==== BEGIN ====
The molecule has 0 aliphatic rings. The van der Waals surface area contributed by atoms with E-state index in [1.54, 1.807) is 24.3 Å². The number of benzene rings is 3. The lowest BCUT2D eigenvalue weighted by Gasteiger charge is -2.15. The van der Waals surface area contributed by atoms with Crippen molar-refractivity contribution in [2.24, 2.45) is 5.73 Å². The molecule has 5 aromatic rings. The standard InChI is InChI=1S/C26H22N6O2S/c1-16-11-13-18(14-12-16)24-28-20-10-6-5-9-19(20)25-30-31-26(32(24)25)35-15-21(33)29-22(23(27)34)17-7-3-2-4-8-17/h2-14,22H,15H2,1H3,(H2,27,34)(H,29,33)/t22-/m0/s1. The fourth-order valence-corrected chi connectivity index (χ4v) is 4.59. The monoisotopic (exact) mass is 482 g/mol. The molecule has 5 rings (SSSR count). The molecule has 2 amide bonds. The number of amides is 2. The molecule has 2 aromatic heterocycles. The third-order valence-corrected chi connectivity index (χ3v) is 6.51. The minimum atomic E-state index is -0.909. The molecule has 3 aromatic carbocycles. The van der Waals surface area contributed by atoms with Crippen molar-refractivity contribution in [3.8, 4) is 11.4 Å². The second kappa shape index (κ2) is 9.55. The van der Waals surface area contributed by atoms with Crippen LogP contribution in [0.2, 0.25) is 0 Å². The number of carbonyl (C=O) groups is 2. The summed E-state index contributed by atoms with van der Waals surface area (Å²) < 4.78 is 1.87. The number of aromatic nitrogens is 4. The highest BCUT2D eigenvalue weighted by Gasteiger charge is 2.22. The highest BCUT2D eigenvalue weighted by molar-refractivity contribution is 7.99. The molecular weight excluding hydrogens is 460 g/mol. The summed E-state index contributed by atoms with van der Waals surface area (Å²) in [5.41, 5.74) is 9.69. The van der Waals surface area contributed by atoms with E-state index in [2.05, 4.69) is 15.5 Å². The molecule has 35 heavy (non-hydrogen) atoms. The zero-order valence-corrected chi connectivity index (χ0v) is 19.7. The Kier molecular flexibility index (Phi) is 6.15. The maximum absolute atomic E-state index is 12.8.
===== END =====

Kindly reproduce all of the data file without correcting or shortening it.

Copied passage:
The molecule has 0 aliphatic rings. The van der Waals surface area contributed by atoms with E-state index in [1.54, 1.807) is 24.3 Å². The number of benzene rings is 3. The lowest BCUT2D eigenvalue weighted by Gasteiger charge is -2.15. The van der Waals surface area contributed by atoms with Crippen molar-refractivity contribution in [2.24, 2.45) is 5.73 Å². The molecule has 5 aromatic rings. The standard InChI is InChI=1S/C26H22N6O2S/c1-16-11-13-18(14-12-16)24-28-20-10-6-5-9-19(20)25-30-31-26(32(24)25)35-15-21(33)29-22(23(27)34)17-7-3-2-4-8-17/h2-14,22H,15H2,1H3,(H2,27,34)(H,29,33)/t22-/m0/s1. The fourth-order valence-corrected chi connectivity index (χ4v) is 4.59. The monoisotopic (exact) mass is 482 g/mol. The molecule has 5 rings (SSSR count). The molecule has 2 amide bonds. The number of amides is 2. The molecule has 2 aromatic heterocycles. The third-order valence-corrected chi connectivity index (χ3v) is 6.51. The minimum atomic E-state index is -0.909. The molecule has 3 aromatic carbocycles. The van der Waals surface area contributed by atoms with Crippen molar-refractivity contribution in [3.8, 4) is 11.4 Å². The second kappa shape index (κ2) is 9.55. The van der Waals surface area contributed by atoms with Crippen LogP contribution in [0.2, 0.25) is 0 Å². The number of carbonyl (C=O) groups is 2. The summed E-state index contributed by atoms with van der Waals surface area (Å²) < 4.78 is 1.87. The number of aromatic nitrogens is 4. The highest BCUT2D eigenvalue weighted by Gasteiger charge is 2.22. The highest BCUT2D eigenvalue weighted by molar-refractivity contribution is 7.99. The molecular weight excluding hydrogens is 460 g/mol. The summed E-state index contributed by atoms with van der Waals surface area (Å²) in [5.41, 5.74) is 9.69. The van der Waals surface area contributed by atoms with E-state index in [2.05, 4.69) is 15.5 Å². The molecule has 35 heavy (non-hydrogen) atoms. The zero-order valence-corrected chi connectivity index (χ0v) is 19.7. The Kier molecular flexibility index (Phi) is 6.15. The maximum absolute atomic E-state index is 12.8.